Yesterday I did another morning market walk; it was spectacular again. When I wound my way back out to 師大路 I stopped at a wonton cart. I didn’t really know what or how to order; the menu didn’t seem to correspond. But I sat down and ordered “the same as that guy, for here.”
I ended up with a bowl of slippery wheat noodles in sauce, and another bowl of little wontons in a sea of screaming hot chicken broth. It was pretty spectacular for a street cart. The other customers were elderly men, young women in scooters, and at least one young lesbian who I imagined seemed personally fulfilled but professionally frustrated.
Oh, and me; a big American tourist in an oversized Hawaiian shirt.
The thing about hot noodles and broth for breakfast is that it melted through the protective shell of chill that I had put on my skin, and after a few bites I had sweat through my shirt.
Here are some of the things that have caused me to sweat through my shirt in the last four days in Taipei:
- Eating noodles.
- Walking three blocks.
- Stoping to watch a sidewalk artist.
I’m here in Taiwan to do two things: study Chinese and write. I’m taking it seriously, like it’s a job. After the noodle-sweating affair, I went to Helen Coffee, one of my many air-conditioned “offices,” where they also serve me coffee and 多士 toast. Helen Cafe used to be a pleasant bus ride through town from my old digs, (squatting at Skritter Jake’s old place), but from my current situation it’s a quick zip on the subway. So I started my laundry and zipped up to Helen Coffee up by the 228 Peace Park, and sat and wrote for a while, and then took a little walk to rediscover that neighborhood a little bit.
Afterward, I zipped back down to check on my laundry and to cool out. I ended up meeting one of my three roommates, who was shutting himself in all day to study.
By the time I was done with it all, it was time for a late lunch, so I zipped back up to the Peace Park and found my favorite tonkatsu place from two years ago. It’s kind of a tonkatsu factory, but the quality is high and they have their a/c set to “tundra,” and it’s a good way to spend $8 USD. I didn’t bother to read the menu or use language to order, I just pointed to a picture of the thick panko-fried pork chop, dressed with some mayo and a couple of handfulls of bonito flakes waving in the heat. The meal comes with miso, shredded cabbage, steamed rice, and a fruity jello cup that’s black and smokey tasting.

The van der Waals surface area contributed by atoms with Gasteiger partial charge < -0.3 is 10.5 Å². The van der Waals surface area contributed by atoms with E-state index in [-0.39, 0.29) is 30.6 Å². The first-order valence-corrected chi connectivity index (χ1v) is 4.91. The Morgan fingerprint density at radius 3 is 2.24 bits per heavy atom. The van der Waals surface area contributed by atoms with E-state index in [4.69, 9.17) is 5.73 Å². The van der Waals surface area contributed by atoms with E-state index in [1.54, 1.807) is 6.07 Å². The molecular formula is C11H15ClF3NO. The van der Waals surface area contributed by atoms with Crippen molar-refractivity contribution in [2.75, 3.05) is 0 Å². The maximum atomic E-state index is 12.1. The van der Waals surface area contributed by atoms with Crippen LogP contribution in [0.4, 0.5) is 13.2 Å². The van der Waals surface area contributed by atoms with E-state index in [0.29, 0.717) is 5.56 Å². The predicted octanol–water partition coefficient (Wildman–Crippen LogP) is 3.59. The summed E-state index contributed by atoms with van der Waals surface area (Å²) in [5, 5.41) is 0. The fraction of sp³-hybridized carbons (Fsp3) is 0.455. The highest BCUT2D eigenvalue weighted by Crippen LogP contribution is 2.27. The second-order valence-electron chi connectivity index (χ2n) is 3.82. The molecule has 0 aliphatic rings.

After that, I went home. I used to tell people that the heat doesn’t bother me when I’m on vacation, so I guess I’m not really on vacation this summer, because the heat is bothering me. Also, studying and writing is my job, so I’m not on vacation. See?
Anyway, back at home I just tried to rest. I know it’s partly still the jet lag that makes me feel like my engine is stalled during the early afternoon, but also the heat. I feel silly traveling all this way to be holed up in my room, but that’s the program for now.
Later that afternoon I got on a train to 淡水 Danshui, the last stop on the subway line, a kind of touristy town at the mouth of the river. When I got there I met up with 喬丹 and Hong Kong A, and the three of us walked through the night market and along the river during the sunset, stopping occasionally to play the ukulele.
There are a bunch of irritating looking, expensive restaurants along the river in Danshui, fancy places that have a nice view and overcooked (I imagine). Luckily we found a more blue-collar seafood counter, which is more like a deli the more I think about it. We grabbed some beers from the fridge and ordered some side dishes from a menu form on a clip board, and then walked back out to the counter to pick out our main dishes. We found a nice plate of head-on peel-and-eat shrimp, and a big section of panko-fried white fish that was meaty and delicious. I have no photographs of the food because I was so hot and sticky that I did not want to take my phone out of my pocket. 喬丹 later messaged me a photo that he took.